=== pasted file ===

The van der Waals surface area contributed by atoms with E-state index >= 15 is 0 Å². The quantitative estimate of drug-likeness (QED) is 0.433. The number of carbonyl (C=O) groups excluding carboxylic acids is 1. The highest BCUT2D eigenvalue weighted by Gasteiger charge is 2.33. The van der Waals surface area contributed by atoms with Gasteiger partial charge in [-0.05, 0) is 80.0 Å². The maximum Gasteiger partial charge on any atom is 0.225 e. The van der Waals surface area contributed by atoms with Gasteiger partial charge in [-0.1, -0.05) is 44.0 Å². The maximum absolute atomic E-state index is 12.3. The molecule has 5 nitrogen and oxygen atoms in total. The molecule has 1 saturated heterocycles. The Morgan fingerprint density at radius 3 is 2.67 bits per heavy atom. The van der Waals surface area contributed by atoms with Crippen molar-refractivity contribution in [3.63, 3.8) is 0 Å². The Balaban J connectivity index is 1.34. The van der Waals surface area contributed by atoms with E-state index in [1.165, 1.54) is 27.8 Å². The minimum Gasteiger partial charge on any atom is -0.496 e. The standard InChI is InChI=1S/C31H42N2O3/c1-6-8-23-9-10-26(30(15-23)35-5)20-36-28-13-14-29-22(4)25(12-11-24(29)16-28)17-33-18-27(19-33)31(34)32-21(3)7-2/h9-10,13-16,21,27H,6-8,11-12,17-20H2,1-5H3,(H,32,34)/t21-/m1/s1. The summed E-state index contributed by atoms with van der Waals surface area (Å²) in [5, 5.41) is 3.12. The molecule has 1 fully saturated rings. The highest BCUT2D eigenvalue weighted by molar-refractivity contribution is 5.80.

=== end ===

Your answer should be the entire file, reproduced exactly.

The van der Waals surface area contributed by atoms with E-state index >= 15 is 0 Å². The quantitative estimate of drug-likeness (QED) is 0.433. The number of carbonyl (C=O) groups excluding carboxylic acids is 1. The highest BCUT2D eigenvalue weighted by Gasteiger charge is 2.33. The van der Waals surface area contributed by atoms with Gasteiger partial charge in [-0.05, 0) is 80.0 Å². The maximum Gasteiger partial charge on any atom is 0.225 e. The van der Waals surface area contributed by atoms with Gasteiger partial charge in [-0.1, -0.05) is 44.0 Å². The maximum absolute atomic E-state index is 12.3. The molecule has 5 nitrogen and oxygen atoms in total. The molecule has 1 saturated heterocycles. The Morgan fingerprint density at radius 3 is 2.67 bits per heavy atom. The van der Waals surface area contributed by atoms with Crippen molar-refractivity contribution in [3.63, 3.8) is 0 Å². The Balaban J connectivity index is 1.34. The van der Waals surface area contributed by atoms with E-state index in [1.165, 1.54) is 27.8 Å². The minimum Gasteiger partial charge on any atom is -0.496 e. The standard InChI is InChI=1S/C31H42N2O3/c1-6-8-23-9-10-26(30(15-23)35-5)20-36-28-13-14-29-22(4)25(12-11-24(29)16-28)17-33-18-27(19-33)31(34)32-21(3)7-2/h9-10,13-16,21,27H,6-8,11-12,17-20H2,1-5H3,(H,32,34)/t21-/m1/s1. The summed E-state index contributed by atoms with van der Waals surface area (Å²) in [5, 5.41) is 3.12. The molecule has 1 fully saturated rings. The highest BCUT2D eigenvalue weighted by molar-refractivity contribution is 5.80.